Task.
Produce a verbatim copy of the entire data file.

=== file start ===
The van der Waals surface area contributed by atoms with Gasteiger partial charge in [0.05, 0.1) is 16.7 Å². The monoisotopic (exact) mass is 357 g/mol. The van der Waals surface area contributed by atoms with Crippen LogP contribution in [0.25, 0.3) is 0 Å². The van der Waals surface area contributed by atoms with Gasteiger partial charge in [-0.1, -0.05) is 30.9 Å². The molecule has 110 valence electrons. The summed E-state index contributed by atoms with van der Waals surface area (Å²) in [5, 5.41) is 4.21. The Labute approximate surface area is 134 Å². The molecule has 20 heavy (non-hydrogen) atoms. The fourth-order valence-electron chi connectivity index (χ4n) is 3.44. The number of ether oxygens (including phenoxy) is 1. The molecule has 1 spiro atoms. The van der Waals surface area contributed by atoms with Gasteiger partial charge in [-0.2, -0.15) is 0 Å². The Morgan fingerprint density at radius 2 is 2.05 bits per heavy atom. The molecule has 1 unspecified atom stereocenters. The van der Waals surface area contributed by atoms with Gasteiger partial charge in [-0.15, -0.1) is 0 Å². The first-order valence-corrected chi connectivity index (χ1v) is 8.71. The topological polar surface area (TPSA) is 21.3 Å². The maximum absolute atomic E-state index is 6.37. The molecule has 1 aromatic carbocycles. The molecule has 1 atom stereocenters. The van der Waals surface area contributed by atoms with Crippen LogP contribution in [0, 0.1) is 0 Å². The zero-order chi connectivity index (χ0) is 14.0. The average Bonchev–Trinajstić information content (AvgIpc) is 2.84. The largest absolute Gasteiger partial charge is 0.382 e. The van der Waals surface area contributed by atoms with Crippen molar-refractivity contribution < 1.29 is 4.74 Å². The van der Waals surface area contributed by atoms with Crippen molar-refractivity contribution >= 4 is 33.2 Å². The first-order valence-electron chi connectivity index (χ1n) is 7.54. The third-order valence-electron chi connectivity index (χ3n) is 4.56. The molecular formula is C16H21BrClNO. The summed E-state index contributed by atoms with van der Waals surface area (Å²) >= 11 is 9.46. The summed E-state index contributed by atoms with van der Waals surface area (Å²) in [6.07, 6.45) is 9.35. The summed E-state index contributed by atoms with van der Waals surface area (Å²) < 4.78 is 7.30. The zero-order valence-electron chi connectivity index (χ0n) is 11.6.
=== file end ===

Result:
The van der Waals surface area contributed by atoms with Gasteiger partial charge in [0.05, 0.1) is 16.7 Å². The monoisotopic (exact) mass is 357 g/mol. The van der Waals surface area contributed by atoms with Crippen LogP contribution in [0.25, 0.3) is 0 Å². The van der Waals surface area contributed by atoms with Gasteiger partial charge in [-0.1, -0.05) is 30.9 Å². The molecule has 110 valence electrons. The summed E-state index contributed by atoms with van der Waals surface area (Å²) in [5, 5.41) is 4.21. The Labute approximate surface area is 134 Å². The molecule has 20 heavy (non-hydrogen) atoms. The fourth-order valence-electron chi connectivity index (χ4n) is 3.44. The number of ether oxygens (including phenoxy) is 1. The molecule has 1 spiro atoms. The van der Waals surface area contributed by atoms with Gasteiger partial charge in [-0.2, -0.15) is 0 Å². The Morgan fingerprint density at radius 2 is 2.05 bits per heavy atom. The molecule has 1 unspecified atom stereocenters. The van der Waals surface area contributed by atoms with Gasteiger partial charge in [-0.15, -0.1) is 0 Å². The first-order valence-corrected chi connectivity index (χ1v) is 8.71. The topological polar surface area (TPSA) is 21.3 Å². The maximum absolute atomic E-state index is 6.37. The molecule has 1 aromatic carbocycles. The molecule has 1 atom stereocenters. The van der Waals surface area contributed by atoms with Crippen LogP contribution in [0, 0.1) is 0 Å². The zero-order chi connectivity index (χ0) is 14.0. The average Bonchev–Trinajstić information content (AvgIpc) is 2.84. The largest absolute Gasteiger partial charge is 0.382 e. The van der Waals surface area contributed by atoms with Crippen molar-refractivity contribution < 1.29 is 4.74 Å². The van der Waals surface area contributed by atoms with Crippen molar-refractivity contribution >= 4 is 33.2 Å². The first-order valence-electron chi connectivity index (χ1n) is 7.54. The third-order valence-electron chi connectivity index (χ3n) is 4.56. The molecular formula is C16H21BrClNO. The summed E-state index contributed by atoms with van der Waals surface area (Å²) >= 11 is 9.46. The summed E-state index contributed by atoms with van der Waals surface area (Å²) in [6.07, 6.45) is 9.35. The summed E-state index contributed by atoms with van der Waals surface area (Å²) < 4.78 is 7.30. The zero-order valence-electron chi connectivity index (χ0n) is 11.6.